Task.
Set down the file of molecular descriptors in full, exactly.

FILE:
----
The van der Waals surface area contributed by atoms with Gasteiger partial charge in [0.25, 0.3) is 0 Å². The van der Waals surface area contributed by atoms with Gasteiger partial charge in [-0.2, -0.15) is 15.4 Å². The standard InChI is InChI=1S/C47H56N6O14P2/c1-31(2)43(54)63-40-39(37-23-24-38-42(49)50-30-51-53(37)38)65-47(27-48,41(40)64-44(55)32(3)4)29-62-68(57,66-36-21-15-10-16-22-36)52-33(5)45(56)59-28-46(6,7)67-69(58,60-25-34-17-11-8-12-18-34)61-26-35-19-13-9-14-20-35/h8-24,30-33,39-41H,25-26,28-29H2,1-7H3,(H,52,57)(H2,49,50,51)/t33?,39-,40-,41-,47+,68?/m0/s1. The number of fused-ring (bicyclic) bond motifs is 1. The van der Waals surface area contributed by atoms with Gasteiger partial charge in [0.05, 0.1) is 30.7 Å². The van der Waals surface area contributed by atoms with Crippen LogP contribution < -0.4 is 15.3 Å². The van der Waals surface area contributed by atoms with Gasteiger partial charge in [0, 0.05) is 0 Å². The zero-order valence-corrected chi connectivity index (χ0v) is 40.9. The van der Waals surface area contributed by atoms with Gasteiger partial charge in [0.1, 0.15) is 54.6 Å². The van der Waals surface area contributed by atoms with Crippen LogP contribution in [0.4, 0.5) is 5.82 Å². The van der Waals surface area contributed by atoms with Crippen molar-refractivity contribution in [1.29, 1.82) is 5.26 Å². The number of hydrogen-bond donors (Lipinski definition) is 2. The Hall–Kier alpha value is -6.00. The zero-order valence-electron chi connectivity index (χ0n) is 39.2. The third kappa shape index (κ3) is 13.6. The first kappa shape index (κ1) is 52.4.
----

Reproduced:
The van der Waals surface area contributed by atoms with Gasteiger partial charge in [0.25, 0.3) is 0 Å². The van der Waals surface area contributed by atoms with Gasteiger partial charge in [-0.2, -0.15) is 15.4 Å². The standard InChI is InChI=1S/C47H56N6O14P2/c1-31(2)43(54)63-40-39(37-23-24-38-42(49)50-30-51-53(37)38)65-47(27-48,41(40)64-44(55)32(3)4)29-62-68(57,66-36-21-15-10-16-22-36)52-33(5)45(56)59-28-46(6,7)67-69(58,60-25-34-17-11-8-12-18-34)61-26-35-19-13-9-14-20-35/h8-24,30-33,39-41H,25-26,28-29H2,1-7H3,(H,52,57)(H2,49,50,51)/t33?,39-,40-,41-,47+,68?/m0/s1. The number of fused-ring (bicyclic) bond motifs is 1. The van der Waals surface area contributed by atoms with Gasteiger partial charge in [0.05, 0.1) is 30.7 Å². The van der Waals surface area contributed by atoms with Crippen LogP contribution < -0.4 is 15.3 Å². The van der Waals surface area contributed by atoms with Gasteiger partial charge in [0, 0.05) is 0 Å². The zero-order valence-corrected chi connectivity index (χ0v) is 40.9. The van der Waals surface area contributed by atoms with Gasteiger partial charge in [0.1, 0.15) is 54.6 Å². The van der Waals surface area contributed by atoms with Crippen LogP contribution in [0.4, 0.5) is 5.82 Å². The van der Waals surface area contributed by atoms with Crippen molar-refractivity contribution in [1.29, 1.82) is 5.26 Å². The number of hydrogen-bond donors (Lipinski definition) is 2. The Hall–Kier alpha value is -6.00. The zero-order valence-electron chi connectivity index (χ0n) is 39.2. The third kappa shape index (κ3) is 13.6. The first kappa shape index (κ1) is 52.4.